Oct 28, 2012; East Rutherford, NJ, USA; New York Jets running back Shonn Greene (23) runs with the ball during the second half at MetLIfe Stadium. The Dolphins defeated the Jets 30-9. Mandatory Credit: Ed Mulholland-US PRESSWIRE
As we get ready for the second half, we think about the keys to success. The one thing you cannot get away from when talking about the New York Jets is the running game. No matter where you fall on the Mark Sanchez scale, we all know that he cannot carry a team on his own. He just isn’t that type of quarterback. For Mark and this Jets offense to be successful down the stretch, the Jets must have a successful running game. They must be able to pound the ball down the defense’s throat.
Shonn Greene is not an elite running back. As much as I have been a backer of his throughout his career, this is evident, even to me. Shonn Greene is not the type of back that can make something out of nothing. Players like Chris Johnson, Adrian Peterson, and Darren McFadden are speed backs. They can make defenders miss with an elusive move to one side or another. Shonn Greene is a power back, the type of guy that is going to run downhill and lower his shoulder at the end of the run to finish. As such, he needs help to be successful, and he needs it from five guys that are key to the Jets success:
D’Brickashaw Ferguson, Matt Slauson, Nick Mangold, Brandon Moore, and Austin Howard
Otherwise known as the New York Jets offensive line. They need to open holes for Shonn Greene to run through, and they are not doing so. Not on a consistent basis. You can watch all eight games of the season to see this in action, but this morning, we are going to look at some film of two running plays from last week’s game to illustrate this point. The first is a two yard run from the first quarter.
Here is Shonn Greene lined up in the I-formation, circled in green. He is going to run off the left guard, Matt Slauson. Follow the matchup circled in red, which is Matt Slauson vs Randy Starks, as we move forward.
Can you see the action in the red circle? Matt Slauson loses the matchup against Randy Starks. Starks is able to move Slauson off toward Nick Mangold, leaving the hole open to meet up with Shonn Greene. The result?
They meet in the hole, and it results in a two yard gain for Greene. This is one of many examples. No, Greene is not the fastest guy in the league. But, he needs to have somewhere to run.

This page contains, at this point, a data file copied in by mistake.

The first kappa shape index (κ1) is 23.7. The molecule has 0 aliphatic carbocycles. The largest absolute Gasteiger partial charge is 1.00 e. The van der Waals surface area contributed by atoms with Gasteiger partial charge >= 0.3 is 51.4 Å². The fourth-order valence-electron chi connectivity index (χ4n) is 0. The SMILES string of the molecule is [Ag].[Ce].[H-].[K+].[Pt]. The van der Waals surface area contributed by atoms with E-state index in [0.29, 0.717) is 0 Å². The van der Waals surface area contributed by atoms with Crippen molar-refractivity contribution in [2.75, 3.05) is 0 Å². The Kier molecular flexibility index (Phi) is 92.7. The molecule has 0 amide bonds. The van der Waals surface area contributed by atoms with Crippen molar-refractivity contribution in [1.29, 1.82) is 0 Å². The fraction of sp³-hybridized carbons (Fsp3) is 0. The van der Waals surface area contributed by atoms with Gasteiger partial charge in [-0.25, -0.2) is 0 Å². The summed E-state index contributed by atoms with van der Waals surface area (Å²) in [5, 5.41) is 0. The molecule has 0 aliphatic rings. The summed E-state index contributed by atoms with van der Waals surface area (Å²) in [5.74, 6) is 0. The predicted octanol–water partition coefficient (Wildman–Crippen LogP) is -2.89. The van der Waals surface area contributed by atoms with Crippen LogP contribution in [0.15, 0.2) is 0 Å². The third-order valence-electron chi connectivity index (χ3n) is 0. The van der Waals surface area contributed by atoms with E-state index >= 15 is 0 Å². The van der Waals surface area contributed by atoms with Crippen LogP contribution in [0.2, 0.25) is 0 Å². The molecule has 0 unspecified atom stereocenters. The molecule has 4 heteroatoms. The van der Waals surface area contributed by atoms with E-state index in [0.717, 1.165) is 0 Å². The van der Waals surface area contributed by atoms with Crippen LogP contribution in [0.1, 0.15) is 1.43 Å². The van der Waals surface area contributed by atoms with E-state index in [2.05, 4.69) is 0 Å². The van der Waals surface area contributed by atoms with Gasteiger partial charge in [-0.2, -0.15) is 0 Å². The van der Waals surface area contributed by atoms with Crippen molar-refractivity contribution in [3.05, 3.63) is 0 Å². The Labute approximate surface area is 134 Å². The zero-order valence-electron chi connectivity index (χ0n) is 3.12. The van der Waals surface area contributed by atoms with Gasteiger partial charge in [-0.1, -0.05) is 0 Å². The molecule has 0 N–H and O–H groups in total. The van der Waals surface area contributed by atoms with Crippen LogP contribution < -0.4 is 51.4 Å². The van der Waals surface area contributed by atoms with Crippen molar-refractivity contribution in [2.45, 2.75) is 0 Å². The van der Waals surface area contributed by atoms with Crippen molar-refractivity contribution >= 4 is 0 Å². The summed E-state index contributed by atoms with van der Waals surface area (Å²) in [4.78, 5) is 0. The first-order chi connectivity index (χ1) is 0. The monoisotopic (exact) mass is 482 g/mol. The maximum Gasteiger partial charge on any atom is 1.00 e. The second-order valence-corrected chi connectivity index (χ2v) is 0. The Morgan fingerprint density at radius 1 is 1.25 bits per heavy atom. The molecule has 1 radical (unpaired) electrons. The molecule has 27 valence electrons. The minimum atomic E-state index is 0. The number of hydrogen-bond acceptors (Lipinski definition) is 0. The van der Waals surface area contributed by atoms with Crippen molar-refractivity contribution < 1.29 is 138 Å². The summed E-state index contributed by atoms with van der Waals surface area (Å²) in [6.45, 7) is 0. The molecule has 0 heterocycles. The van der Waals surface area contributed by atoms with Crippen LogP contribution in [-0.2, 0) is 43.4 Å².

Turn the page, and we will look at a run from the second quarter of the same game, where the guilty party of the missed block is an unlikely one.
Again, Shonn Greene is lined up in the eye formation behind Mark Sanchez. Greene is going to take the handoff and run off of the left tackle, D’Brickashaw Ferguson. Keep your eyes on the linebacker, circled in red. He is going to become important as we move forward. Here we go…
Here’s the linebacker, again circled in red. Shonn Greene is going to run to the left, following the green line. Nick Mangold is circled in green, as he is key here. He makes his first push correctly, on the guy locked up with Matt Slauson. To spring Greene for a big gain, Mangold is responsible to make a block on the linebacker on the second level. No problem for the Pro Bowl center, right? Let’s see.
I guess nobody is perfect. If you look at the circles, Nick Mangold clearly missed the block on the linebacker, leaving him free to meet Greene in the hole. The result?
He meets Greene in the hole, holding him to a modest three yard gain. Look downfield, as illustrated by the green line. Greene had a lot of room to run if Mangold doesn’t miss the block. There’s nobody in the picture at the next level if Greene gets by the linebacker. But, Mangold missed him. No, Greene is not the fastest, but he is even slower when he doesn’t have somewhere to run.
I could write a 30 page post, at least, illustrating playes like this from the first half of the season. The offensive line is not opening holes for the running game. They can do it, as they showed during the Colts game, as they sprung even the slow Shonn Greene for a 21 yard run. This line has the ability to do it. But they aren’t doing it consistently.
The offensive line has to be consistent in order for the Jets to have any chance to run their second half record to 6-2 to finish at 9-7. If not, it will be a long second half.